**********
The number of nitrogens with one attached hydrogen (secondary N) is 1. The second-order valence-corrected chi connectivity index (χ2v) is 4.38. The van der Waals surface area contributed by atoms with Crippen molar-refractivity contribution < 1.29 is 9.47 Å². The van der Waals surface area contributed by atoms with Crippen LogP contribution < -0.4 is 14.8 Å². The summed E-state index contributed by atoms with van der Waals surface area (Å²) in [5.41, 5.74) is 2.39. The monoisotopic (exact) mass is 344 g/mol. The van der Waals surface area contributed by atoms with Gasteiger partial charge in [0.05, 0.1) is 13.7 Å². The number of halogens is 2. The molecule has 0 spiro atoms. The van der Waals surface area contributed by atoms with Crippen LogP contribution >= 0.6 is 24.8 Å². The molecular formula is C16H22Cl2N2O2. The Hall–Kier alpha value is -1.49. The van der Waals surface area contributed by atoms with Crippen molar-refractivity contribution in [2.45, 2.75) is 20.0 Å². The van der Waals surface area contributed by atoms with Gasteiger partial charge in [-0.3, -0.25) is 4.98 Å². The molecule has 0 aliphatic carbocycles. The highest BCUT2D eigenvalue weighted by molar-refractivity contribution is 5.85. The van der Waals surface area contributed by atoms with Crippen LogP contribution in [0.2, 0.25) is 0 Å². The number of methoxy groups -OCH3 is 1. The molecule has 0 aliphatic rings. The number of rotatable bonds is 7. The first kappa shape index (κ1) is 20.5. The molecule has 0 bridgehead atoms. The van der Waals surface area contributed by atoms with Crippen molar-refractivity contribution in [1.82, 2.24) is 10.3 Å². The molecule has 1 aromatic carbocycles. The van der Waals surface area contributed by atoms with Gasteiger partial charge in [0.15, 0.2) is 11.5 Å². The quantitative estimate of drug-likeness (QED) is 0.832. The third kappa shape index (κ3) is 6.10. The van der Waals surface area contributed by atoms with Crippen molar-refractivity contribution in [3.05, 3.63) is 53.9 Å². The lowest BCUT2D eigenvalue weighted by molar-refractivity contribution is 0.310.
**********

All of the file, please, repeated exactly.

The number of nitrogens with one attached hydrogen (secondary N) is 1. The second-order valence-corrected chi connectivity index (χ2v) is 4.38. The van der Waals surface area contributed by atoms with Crippen molar-refractivity contribution < 1.29 is 9.47 Å². The van der Waals surface area contributed by atoms with Crippen LogP contribution < -0.4 is 14.8 Å². The summed E-state index contributed by atoms with van der Waals surface area (Å²) in [5.41, 5.74) is 2.39. The monoisotopic (exact) mass is 344 g/mol. The van der Waals surface area contributed by atoms with Gasteiger partial charge in [0.05, 0.1) is 13.7 Å². The number of halogens is 2. The molecule has 0 spiro atoms. The van der Waals surface area contributed by atoms with Crippen LogP contribution >= 0.6 is 24.8 Å². The molecular formula is C16H22Cl2N2O2. The Hall–Kier alpha value is -1.49. The van der Waals surface area contributed by atoms with Crippen molar-refractivity contribution in [2.45, 2.75) is 20.0 Å². The van der Waals surface area contributed by atoms with Gasteiger partial charge in [-0.3, -0.25) is 4.98 Å². The molecule has 0 aliphatic carbocycles. The highest BCUT2D eigenvalue weighted by molar-refractivity contribution is 5.85. The van der Waals surface area contributed by atoms with Crippen LogP contribution in [0.2, 0.25) is 0 Å². The number of methoxy groups -OCH3 is 1. The molecule has 0 aliphatic rings. The number of rotatable bonds is 7. The first kappa shape index (κ1) is 20.5. The molecule has 0 bridgehead atoms. The van der Waals surface area contributed by atoms with Crippen molar-refractivity contribution in [1.82, 2.24) is 10.3 Å². The molecule has 1 aromatic carbocycles. The van der Waals surface area contributed by atoms with Gasteiger partial charge in [0.15, 0.2) is 11.5 Å². The quantitative estimate of drug-likeness (QED) is 0.832. The third kappa shape index (κ3) is 6.10. The van der Waals surface area contributed by atoms with Crippen molar-refractivity contribution in [3.05, 3.63) is 53.9 Å². The lowest BCUT2D eigenvalue weighted by molar-refractivity contribution is 0.310.